(That’s why, at Australia Post, more than a dozen years ago, we abandoned trying to use TOGAF and the other mainstream ‘EA’-frameworks for our enterprise-architecture: we’d learned the hard way that their rigid reliance on the BDAT-stack meant that they were hopelessly misleading for anything other than the most minute fragments of our real business scope.)
This what the classic BDAT-based ‘enterprise’-architecture frameworks tell us is the full scope of EA:
The catch, as above, is that a BDAT-type stack is always base-relative – in this case, focussed on Technology Architecture, the architecture for IT-hardware.
Which means that, by definition, such ‘EA’-frameworks can meaningfully answer only one business-question: “What is the most appropriate way to organise our IT-hardware?”
Which, clearly, is not enough – not these days, at any rate…
In short, the classic IT-centric view of ‘enterprise’-architecture will no longer suffice to meet all of our needs. So what Andras and others propose as ‘the answer’ to that problem is to build a new “evolving practice of Business Architecture” ‘above’ the classic ‘enterprise’-architecture:
But just one glance at the graphic should show us what’s wrong with that approach: it means that we now have two scopes called ‘Business Architecture’, describing different things in different ways with different players, different stakeholders, different skillsets and more. Not A Good Idea…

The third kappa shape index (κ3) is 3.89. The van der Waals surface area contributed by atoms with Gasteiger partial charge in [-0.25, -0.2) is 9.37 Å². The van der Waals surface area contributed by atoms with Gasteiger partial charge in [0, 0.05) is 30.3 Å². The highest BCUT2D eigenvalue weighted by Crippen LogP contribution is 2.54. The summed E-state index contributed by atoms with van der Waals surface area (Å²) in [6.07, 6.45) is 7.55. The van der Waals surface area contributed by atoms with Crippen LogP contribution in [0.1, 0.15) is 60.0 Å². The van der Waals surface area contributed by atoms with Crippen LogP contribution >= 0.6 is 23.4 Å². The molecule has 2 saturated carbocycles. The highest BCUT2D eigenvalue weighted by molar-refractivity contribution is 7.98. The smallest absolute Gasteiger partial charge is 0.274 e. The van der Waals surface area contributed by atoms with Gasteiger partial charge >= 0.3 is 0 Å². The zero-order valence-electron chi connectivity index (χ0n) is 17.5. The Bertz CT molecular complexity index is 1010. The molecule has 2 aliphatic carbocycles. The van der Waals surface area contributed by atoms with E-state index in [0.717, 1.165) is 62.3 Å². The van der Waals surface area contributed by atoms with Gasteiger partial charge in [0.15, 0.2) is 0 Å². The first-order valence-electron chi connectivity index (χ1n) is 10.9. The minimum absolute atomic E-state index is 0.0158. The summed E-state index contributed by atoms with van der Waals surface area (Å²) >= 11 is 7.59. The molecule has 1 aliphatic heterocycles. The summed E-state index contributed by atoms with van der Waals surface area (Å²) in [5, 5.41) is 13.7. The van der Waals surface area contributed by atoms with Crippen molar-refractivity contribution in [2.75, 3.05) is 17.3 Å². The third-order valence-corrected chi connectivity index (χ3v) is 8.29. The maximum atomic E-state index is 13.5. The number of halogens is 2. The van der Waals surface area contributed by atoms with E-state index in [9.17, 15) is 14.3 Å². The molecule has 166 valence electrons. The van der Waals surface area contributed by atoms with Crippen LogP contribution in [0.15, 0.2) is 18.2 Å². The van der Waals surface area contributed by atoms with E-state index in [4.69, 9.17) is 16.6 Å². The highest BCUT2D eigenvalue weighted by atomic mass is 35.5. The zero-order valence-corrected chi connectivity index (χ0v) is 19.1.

And yes, it gets worse, because sooner or later someone who’s doing this new ‘business-focussed Business Architecture’ is going to realise that there’s a lot more involved than just the business itself – we need to explore and understand the context for that business. In other words, the architecture of the shared-enterprise within which that business will operate. Which means that we end up with an overall concept-model that looks like this:
Which gives us business-architecture placed both ‘above’ and ‘below’ enterprise-architecture, twice? And still everything centred solely around IT-infrastructure? Yuck… – that’s really Not A Good Idea…
In short, it’s the wrong kind of fix for the problem we face here – a bad kludge on top of a bad kludge. It’s the kind of pseudo-‘fix’ that arises only because some people still refuse to recognise that using the BDAT-stack to centre ‘enterprise’-architecture solely around IT-hardware was a howling mistake in the first place.
I’ll describe in a follow-on post a bit more of the detail on what we actually need to do to fix this mess.
First, though, the right fix is to acknowledge that business-architecture is, by definition, part of ‘the architecture of the enterprise’.
The right fix is to acknowledge that business-architecture is just one domain amongst many, under the overarching umbrella of ‘the architecture of the enterprise’.
But most of all, the right fix mandates that yes, we do have to change ‘enterprise’-architecture: we must stop misusing the term ‘enterprise-architecture’ for something that isn’t enterprise-architecture.
Simple as that, really.